Flash G Parks: Robert Hodge, Robert Pruitt, Nathaniel Donnett, Rabea Ballin, Jamal Cyrus, Abidemi Olowonira, Lovie Olivia, Michael Kahlil Taylor, Gregory Michael Carter, Regina Agu, Ann Johnson and Angelbert Metoyer.
Skeme: Are there any particular artist that you would recommend to folks who might be interested in seeking out and collecting something from someone new or an artist that is on the rise?
Flash G Parks: Anthony Suber, Lee Carrier, Roberto Castillo, Jade Cooper Dean, Delita Pinchback Martin, M’Kina Tapscott, Autumn Knight, John Foreman
Skeme: You’ve become the go to guy who DJ’s gallery events for many of these artists, what do you try to bring to the table to enhance the showing and connect the visuals to sounds to that it all makes sense in a gallery setting?
Flash G Parks: When I DJ openings or collaborate with artists for public installations / performances I try to tailor the music to fit their style/personality. I want to bring the same intensity with music that the artists bring with their work. That’s the fun part for me.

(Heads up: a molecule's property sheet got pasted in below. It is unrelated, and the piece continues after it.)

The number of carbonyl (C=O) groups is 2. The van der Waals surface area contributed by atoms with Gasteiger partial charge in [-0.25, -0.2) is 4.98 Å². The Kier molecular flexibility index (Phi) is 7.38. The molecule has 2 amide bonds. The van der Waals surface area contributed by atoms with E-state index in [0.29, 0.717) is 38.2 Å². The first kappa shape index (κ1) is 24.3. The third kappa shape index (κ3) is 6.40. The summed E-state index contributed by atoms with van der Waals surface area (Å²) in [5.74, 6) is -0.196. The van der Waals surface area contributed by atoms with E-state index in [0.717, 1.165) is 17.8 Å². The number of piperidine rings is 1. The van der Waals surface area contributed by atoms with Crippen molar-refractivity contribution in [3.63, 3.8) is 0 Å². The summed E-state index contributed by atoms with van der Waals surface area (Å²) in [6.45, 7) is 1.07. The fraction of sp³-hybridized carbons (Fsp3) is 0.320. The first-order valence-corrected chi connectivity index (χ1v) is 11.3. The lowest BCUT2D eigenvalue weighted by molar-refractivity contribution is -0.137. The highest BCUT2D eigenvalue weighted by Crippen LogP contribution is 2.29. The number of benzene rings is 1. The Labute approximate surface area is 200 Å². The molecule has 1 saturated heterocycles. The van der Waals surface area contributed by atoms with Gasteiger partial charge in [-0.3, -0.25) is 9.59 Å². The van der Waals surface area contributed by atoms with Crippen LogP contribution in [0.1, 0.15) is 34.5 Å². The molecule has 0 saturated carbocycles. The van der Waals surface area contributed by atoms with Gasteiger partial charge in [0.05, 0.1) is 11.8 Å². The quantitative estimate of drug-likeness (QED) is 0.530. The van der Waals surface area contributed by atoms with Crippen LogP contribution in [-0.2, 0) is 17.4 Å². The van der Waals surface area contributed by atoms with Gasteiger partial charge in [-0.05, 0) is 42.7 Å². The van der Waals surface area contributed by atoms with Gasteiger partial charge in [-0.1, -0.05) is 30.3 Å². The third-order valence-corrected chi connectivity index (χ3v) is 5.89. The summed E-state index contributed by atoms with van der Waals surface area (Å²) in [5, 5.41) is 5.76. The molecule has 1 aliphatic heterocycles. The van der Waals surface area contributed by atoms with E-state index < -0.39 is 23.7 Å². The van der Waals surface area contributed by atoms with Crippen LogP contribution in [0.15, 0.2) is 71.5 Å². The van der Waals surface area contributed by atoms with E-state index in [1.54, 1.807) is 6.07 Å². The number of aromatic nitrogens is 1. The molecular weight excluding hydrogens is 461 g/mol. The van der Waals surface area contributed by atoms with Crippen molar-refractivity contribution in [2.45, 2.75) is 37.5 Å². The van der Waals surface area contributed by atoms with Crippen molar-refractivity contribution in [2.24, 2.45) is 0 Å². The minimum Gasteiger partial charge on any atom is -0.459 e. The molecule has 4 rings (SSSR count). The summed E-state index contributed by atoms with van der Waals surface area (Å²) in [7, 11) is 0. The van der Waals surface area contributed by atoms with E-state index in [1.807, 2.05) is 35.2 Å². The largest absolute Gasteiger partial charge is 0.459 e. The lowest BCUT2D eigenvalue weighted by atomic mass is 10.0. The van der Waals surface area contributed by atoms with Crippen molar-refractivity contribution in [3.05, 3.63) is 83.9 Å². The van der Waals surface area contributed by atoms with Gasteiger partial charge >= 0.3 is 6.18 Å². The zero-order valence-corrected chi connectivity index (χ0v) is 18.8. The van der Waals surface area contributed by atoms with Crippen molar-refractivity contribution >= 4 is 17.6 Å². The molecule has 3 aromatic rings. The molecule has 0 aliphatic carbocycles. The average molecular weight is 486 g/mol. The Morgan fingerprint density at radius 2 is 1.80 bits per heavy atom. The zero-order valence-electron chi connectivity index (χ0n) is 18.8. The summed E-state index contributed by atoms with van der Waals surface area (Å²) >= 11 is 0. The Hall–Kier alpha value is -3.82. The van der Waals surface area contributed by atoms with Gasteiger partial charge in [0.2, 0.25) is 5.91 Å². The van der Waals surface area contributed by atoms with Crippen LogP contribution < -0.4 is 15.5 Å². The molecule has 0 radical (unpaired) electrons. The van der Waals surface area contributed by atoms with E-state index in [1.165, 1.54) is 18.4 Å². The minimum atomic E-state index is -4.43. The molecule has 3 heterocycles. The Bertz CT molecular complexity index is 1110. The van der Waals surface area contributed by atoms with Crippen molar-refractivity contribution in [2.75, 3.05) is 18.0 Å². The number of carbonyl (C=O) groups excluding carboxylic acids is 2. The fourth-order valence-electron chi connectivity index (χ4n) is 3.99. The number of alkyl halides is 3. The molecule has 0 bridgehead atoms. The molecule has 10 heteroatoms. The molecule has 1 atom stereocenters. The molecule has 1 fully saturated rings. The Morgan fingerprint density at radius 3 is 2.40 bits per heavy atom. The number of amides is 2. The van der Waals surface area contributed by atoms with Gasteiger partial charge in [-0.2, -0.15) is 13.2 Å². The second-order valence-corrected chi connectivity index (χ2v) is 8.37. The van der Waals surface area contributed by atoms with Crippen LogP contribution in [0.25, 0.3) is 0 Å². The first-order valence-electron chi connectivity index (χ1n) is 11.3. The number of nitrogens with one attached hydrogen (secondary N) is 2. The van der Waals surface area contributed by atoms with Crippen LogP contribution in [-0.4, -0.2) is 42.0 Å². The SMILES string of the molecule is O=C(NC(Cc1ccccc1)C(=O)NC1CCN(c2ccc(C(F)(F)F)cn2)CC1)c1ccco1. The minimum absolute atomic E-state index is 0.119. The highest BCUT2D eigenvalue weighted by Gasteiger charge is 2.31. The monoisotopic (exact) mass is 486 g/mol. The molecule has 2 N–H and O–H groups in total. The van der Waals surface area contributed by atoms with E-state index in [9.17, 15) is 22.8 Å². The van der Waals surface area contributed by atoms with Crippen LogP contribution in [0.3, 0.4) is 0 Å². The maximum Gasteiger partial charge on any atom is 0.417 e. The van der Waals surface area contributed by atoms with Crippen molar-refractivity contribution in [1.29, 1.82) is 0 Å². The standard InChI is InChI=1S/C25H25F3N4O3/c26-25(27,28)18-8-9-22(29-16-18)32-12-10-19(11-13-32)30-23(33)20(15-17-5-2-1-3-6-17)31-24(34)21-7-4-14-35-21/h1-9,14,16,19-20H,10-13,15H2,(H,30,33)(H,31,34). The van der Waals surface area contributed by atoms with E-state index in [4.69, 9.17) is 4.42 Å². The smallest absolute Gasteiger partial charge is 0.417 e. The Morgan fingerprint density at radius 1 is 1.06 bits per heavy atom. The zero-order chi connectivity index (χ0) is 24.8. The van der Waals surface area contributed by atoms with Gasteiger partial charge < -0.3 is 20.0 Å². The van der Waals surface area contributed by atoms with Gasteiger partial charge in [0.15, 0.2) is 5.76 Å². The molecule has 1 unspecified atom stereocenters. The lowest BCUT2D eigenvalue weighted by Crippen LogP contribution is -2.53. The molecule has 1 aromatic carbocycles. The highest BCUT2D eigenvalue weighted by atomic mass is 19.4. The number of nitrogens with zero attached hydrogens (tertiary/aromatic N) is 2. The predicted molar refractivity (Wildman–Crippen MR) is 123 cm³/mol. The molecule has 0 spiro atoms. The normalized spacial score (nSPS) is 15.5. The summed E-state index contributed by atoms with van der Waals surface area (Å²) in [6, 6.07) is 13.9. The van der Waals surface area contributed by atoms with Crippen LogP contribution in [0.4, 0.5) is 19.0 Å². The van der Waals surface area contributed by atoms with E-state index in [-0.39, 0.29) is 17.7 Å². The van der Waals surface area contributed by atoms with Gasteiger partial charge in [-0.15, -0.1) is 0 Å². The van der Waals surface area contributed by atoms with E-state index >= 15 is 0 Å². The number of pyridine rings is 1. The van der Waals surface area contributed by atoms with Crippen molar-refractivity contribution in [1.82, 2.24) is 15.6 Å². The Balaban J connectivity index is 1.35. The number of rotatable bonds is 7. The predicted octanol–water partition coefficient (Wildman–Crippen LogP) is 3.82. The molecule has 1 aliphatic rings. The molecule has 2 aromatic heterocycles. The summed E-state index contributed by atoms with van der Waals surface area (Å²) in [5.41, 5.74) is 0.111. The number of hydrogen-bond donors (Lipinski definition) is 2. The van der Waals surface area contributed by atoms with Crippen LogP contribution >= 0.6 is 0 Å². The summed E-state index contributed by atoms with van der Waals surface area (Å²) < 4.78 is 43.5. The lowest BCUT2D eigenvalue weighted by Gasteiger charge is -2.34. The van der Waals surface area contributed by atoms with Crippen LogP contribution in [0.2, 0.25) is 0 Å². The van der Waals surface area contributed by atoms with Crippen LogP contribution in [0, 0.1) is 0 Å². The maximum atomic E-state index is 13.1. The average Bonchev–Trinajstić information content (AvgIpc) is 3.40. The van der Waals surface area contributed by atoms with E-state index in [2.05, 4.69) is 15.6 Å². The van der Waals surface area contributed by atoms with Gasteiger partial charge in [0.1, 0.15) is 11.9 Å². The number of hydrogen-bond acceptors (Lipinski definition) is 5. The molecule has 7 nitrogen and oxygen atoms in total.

Skeme: As with most collectors, space is usually an issue after you’ve collected so many things and are still adding to the collection. How do you balance out still being able to collect with being able to enjoy things at the same time? For me it’s rotating things on the walls once or twice a year or coming up with themes periodically. I dislike having to put things in storage or closets and not being able to soak it all in.
Flash G Parks: It can be difficult to display every single piece in your collection. I definitely rotate pieces in and out depending on my mood. However there are paintings that I’ve never moved since initially hanging them. Those are usually the pieces that speak to me the most.
Skeme: In as short of a statement or long as you want, who are the people of Houston and what do they represent?
Flash G Parks: The people of Houston are the Southern Vanguard. They represent the intellectual, the grass roots and most of all, innovation. People from Houston have inspired and influenced the world in so many different areas. Now is the time that we get our credit.